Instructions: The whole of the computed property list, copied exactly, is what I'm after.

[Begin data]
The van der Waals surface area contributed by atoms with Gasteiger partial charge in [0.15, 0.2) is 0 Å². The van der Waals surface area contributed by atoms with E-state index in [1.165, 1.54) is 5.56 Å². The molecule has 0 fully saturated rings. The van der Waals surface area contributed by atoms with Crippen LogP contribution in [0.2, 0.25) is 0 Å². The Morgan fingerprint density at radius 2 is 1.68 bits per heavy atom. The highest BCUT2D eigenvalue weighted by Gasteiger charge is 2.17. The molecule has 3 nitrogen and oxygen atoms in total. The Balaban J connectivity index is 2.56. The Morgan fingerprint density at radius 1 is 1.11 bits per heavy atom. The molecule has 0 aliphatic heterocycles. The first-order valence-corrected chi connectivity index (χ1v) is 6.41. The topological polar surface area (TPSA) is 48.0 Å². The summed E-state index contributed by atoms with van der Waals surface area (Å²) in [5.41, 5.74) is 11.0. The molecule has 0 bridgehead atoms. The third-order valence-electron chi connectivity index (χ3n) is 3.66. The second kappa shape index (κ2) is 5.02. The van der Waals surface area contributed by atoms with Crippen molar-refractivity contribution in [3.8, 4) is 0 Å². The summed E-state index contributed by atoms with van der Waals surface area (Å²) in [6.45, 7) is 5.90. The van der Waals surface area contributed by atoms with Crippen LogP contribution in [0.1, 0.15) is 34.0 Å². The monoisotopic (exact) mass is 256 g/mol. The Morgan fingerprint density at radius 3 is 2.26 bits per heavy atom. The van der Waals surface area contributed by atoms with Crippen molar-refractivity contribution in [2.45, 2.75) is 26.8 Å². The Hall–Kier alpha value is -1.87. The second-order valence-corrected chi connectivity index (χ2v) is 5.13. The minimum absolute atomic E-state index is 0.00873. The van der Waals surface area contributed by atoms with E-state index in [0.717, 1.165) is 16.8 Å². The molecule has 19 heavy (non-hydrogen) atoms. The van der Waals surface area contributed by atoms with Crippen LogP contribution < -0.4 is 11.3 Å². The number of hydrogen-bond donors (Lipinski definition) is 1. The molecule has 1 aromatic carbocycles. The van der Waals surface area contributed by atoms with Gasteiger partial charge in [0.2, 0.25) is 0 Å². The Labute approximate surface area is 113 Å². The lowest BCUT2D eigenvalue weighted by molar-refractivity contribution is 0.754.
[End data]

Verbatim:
The van der Waals surface area contributed by atoms with Gasteiger partial charge in [0.15, 0.2) is 0 Å². The van der Waals surface area contributed by atoms with E-state index in [1.165, 1.54) is 5.56 Å². The molecule has 0 fully saturated rings. The van der Waals surface area contributed by atoms with Crippen LogP contribution in [0.2, 0.25) is 0 Å². The Morgan fingerprint density at radius 2 is 1.68 bits per heavy atom. The highest BCUT2D eigenvalue weighted by Gasteiger charge is 2.17. The molecule has 3 nitrogen and oxygen atoms in total. The Balaban J connectivity index is 2.56. The Morgan fingerprint density at radius 1 is 1.11 bits per heavy atom. The molecule has 0 aliphatic heterocycles. The first-order valence-corrected chi connectivity index (χ1v) is 6.41. The topological polar surface area (TPSA) is 48.0 Å². The summed E-state index contributed by atoms with van der Waals surface area (Å²) in [5.41, 5.74) is 11.0. The molecule has 0 bridgehead atoms. The third-order valence-electron chi connectivity index (χ3n) is 3.66. The second kappa shape index (κ2) is 5.02. The van der Waals surface area contributed by atoms with Crippen molar-refractivity contribution in [3.8, 4) is 0 Å². The summed E-state index contributed by atoms with van der Waals surface area (Å²) in [6.45, 7) is 5.90. The van der Waals surface area contributed by atoms with Crippen LogP contribution in [0.1, 0.15) is 34.0 Å². The monoisotopic (exact) mass is 256 g/mol. The Morgan fingerprint density at radius 3 is 2.26 bits per heavy atom. The van der Waals surface area contributed by atoms with Crippen molar-refractivity contribution in [2.45, 2.75) is 26.8 Å². The Hall–Kier alpha value is -1.87. The second-order valence-corrected chi connectivity index (χ2v) is 5.13. The minimum absolute atomic E-state index is 0.00873. The van der Waals surface area contributed by atoms with E-state index in [0.717, 1.165) is 16.8 Å². The molecule has 19 heavy (non-hydrogen) atoms. The van der Waals surface area contributed by atoms with Crippen LogP contribution < -0.4 is 11.3 Å². The number of hydrogen-bond donors (Lipinski definition) is 1. The molecule has 1 aromatic carbocycles. The van der Waals surface area contributed by atoms with Gasteiger partial charge in [0.2, 0.25) is 0 Å². The Labute approximate surface area is 113 Å². The lowest BCUT2D eigenvalue weighted by molar-refractivity contribution is 0.754.